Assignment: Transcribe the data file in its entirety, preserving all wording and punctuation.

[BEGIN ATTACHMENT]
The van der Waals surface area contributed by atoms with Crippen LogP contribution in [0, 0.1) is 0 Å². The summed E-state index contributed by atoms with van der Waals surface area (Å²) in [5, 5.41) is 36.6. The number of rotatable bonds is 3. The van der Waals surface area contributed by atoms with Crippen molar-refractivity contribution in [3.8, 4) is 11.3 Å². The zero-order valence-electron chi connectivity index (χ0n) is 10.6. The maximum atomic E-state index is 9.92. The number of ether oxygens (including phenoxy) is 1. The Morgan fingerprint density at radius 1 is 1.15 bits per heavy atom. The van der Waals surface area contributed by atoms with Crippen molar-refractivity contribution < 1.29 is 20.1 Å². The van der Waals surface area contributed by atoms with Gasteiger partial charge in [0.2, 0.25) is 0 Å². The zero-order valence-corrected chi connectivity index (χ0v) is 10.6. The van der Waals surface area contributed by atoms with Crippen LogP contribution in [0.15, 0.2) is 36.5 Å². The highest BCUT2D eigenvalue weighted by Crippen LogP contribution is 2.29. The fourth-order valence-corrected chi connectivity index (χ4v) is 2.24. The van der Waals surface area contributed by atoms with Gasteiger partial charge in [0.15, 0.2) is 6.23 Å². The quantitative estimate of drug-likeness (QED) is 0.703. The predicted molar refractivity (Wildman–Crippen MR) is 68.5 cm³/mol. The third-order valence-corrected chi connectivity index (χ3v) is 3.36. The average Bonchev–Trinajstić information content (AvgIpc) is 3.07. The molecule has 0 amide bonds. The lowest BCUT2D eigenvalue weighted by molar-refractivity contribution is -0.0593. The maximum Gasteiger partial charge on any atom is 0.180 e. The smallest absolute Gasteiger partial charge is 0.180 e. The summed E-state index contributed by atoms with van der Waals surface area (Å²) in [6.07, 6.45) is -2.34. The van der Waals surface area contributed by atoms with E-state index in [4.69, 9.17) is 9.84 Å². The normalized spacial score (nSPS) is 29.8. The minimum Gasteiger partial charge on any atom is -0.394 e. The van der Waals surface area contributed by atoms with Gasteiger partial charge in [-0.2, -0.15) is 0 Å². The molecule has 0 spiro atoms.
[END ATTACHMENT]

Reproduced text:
The van der Waals surface area contributed by atoms with Crippen LogP contribution in [0, 0.1) is 0 Å². The summed E-state index contributed by atoms with van der Waals surface area (Å²) in [5, 5.41) is 36.6. The number of rotatable bonds is 3. The van der Waals surface area contributed by atoms with Crippen molar-refractivity contribution in [3.8, 4) is 11.3 Å². The zero-order valence-electron chi connectivity index (χ0n) is 10.6. The maximum atomic E-state index is 9.92. The number of ether oxygens (including phenoxy) is 1. The Morgan fingerprint density at radius 1 is 1.15 bits per heavy atom. The van der Waals surface area contributed by atoms with Crippen molar-refractivity contribution < 1.29 is 20.1 Å². The van der Waals surface area contributed by atoms with Gasteiger partial charge in [0.2, 0.25) is 0 Å². The zero-order valence-corrected chi connectivity index (χ0v) is 10.6. The van der Waals surface area contributed by atoms with Crippen LogP contribution in [0.15, 0.2) is 36.5 Å². The highest BCUT2D eigenvalue weighted by Crippen LogP contribution is 2.29. The fourth-order valence-corrected chi connectivity index (χ4v) is 2.24. The van der Waals surface area contributed by atoms with Gasteiger partial charge in [0.15, 0.2) is 6.23 Å². The quantitative estimate of drug-likeness (QED) is 0.703. The predicted molar refractivity (Wildman–Crippen MR) is 68.5 cm³/mol. The third-order valence-corrected chi connectivity index (χ3v) is 3.36. The average Bonchev–Trinajstić information content (AvgIpc) is 3.07. The molecule has 0 amide bonds. The lowest BCUT2D eigenvalue weighted by molar-refractivity contribution is -0.0593. The maximum Gasteiger partial charge on any atom is 0.180 e. The smallest absolute Gasteiger partial charge is 0.180 e. The summed E-state index contributed by atoms with van der Waals surface area (Å²) in [6.07, 6.45) is -2.34. The van der Waals surface area contributed by atoms with E-state index in [4.69, 9.17) is 9.84 Å². The normalized spacial score (nSPS) is 29.8. The minimum Gasteiger partial charge on any atom is -0.394 e. The van der Waals surface area contributed by atoms with Gasteiger partial charge in [-0.2, -0.15) is 0 Å². The molecule has 0 spiro atoms.